Spent the better part of the past week in Albuquerque, New Mexico at the National Association of Government Web Professionals (NAGW) conference. A conference designed to bring together web professionals from federal / state / local municipalities in an effort to help organize, educate and otherwise collaborate. It was a great event in helping to understand how municipalities work, but it also helped to reaffirm some of my thoughts around the challenges facing website security across all industries.
Regardless of industry, there are common points shared by each that are overly familiar when speaking to website security:
- Lack of ownership
- Lack of understanding and knowledge
- Lack of appreciation for impact
Website Security Challenges Defined
Interestingly enough, the greatest challenges the website security industry faces has little to do with the technology, evolution in attacks, hosting environments, development habits, open source, or anything in between. No, the challenges are more at the core of the mindset of the web, not just amongst the web users, but those that are deploying and managing these environments.
It revolves around two very simple, yet overly complex points, for me:
- Education and Awareness.
- Webmasters, or the lack there of.
Education and Awareness
The biggest challenge, and one I struggle to get my head around is basic education and awareness.
Surprisingly, you’d think this would be reserved to non-technical individuals, but that’s wrong. As technical people, we often joke that it really doesn’t matter what you achieve, to your family you’ll always be the IT guy. Interesting enough, even as technical people we apply the same stereotypes to one another.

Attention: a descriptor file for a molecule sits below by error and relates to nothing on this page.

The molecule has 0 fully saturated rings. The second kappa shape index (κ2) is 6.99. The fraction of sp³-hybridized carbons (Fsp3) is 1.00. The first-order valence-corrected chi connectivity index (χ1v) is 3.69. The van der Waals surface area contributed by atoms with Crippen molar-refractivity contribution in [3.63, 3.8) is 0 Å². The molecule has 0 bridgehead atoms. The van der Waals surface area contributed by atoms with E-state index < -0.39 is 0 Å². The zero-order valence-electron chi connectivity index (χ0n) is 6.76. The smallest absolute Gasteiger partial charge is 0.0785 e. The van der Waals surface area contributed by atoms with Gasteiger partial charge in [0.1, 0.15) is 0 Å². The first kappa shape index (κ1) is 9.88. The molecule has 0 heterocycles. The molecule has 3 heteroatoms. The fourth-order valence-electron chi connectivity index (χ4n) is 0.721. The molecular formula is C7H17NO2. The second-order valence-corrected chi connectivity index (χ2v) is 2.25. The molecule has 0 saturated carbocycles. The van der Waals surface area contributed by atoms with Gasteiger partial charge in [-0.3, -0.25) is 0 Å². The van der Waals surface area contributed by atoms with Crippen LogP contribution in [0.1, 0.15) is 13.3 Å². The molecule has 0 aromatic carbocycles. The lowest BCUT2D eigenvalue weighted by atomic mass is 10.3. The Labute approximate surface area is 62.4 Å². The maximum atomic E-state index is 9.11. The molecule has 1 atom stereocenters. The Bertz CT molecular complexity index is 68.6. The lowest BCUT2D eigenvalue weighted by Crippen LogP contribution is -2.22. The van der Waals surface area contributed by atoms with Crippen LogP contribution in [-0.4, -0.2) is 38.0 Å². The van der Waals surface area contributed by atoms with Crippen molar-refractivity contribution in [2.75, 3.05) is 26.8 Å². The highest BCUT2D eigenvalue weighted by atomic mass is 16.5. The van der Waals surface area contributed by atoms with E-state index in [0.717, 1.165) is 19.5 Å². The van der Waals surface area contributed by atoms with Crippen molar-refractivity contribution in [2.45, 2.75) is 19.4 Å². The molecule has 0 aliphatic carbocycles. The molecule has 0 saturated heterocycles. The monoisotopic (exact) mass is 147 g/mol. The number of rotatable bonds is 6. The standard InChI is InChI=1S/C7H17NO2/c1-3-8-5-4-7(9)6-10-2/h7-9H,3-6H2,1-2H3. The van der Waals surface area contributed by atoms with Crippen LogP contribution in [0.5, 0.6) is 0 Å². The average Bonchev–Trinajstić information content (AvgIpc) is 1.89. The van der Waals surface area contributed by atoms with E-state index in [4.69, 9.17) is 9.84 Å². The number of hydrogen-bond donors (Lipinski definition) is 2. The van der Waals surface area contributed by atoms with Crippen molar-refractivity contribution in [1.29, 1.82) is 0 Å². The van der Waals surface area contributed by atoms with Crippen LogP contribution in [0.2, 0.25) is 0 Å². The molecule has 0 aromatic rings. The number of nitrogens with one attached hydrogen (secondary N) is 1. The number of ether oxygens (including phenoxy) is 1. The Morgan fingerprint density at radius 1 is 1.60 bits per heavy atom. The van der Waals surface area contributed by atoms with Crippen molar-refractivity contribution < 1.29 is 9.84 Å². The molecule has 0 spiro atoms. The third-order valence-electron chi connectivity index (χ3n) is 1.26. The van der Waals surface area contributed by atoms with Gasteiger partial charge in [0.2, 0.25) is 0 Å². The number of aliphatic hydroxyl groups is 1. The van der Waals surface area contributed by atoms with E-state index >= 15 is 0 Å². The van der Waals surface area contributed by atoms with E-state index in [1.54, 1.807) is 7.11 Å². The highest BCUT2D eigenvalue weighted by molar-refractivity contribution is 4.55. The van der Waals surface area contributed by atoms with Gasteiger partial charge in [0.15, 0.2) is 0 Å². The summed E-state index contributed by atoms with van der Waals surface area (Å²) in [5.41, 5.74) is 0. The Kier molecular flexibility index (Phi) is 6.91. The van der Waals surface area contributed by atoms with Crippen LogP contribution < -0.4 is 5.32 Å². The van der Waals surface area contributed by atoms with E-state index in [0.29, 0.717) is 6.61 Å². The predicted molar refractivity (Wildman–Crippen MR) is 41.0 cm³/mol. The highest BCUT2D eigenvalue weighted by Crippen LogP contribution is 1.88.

Oh, you’re a developer? Great, can you fix my server?
Oh, you’re a designer? Great, can you build me a website?
Oh, you’re a system admin? Cool, can you design me a website?
Put this into the same context that we complain about with those that don’t understand technology jobs, and you’ll quickly start to see similarities emerge. Funny enough, the same applies in the niche environments of systems and security.
Oh, you’re a security guy? Cool, can you see if I have any vulnerabilities in my code?
The most distressing observation, is the lack of empathy or concern against the impacts of a compromise and its great affects on the psyche of the web users as a whole. While I hate the analogy, there are so many similarities to insurance it hurts my soul.
I don’t need car insurance. Crap, I just got in accident.
I can’t be too frustrated with this mindset however, I myself have had and probably still have the same perspective on various things someone deems “I should be worried about” and yet rarely do…
And so, the great challenge presents itself, how do you educate? How do you bring about awareness to a growing problem?
Just this week, Google released a very insightful post on the current state of hacked websites.
Thus far in 2015 we have seen a 180% increase in the number of sites getting hacked
While the growth percentage is a bit ambiguous as the term “hacked” can have so many different definitions, perhaps more on the categorization of the term (i.e., malware distribution, seo spam, phishing, etc..), it’s still a very interesting statistic.
The lack of knowledge around website security is understandable. What is more concerning though is the lack of concern or ownership that I continue to experience.
Hi, content / web manger, how do you manage your websites security? Don’t know, that’s not my department, my IT group handles that.
Ok, I can appreciate this sentiment. Let’s chat with the IT group..
Hi, IT group, how do you manage your websites security? That’s not in my group, that belongs to the web / content group.
Does this sound familiar? It should, I hear time and time again, across all industries. This right here is why bad actors will continue to win.
The sad reality is that organizations across all domains are strapped for resources, both in terms of skills and money and as important as having an online presence is, there is very little tolerance, or care, for the security of that property, at least until something happens.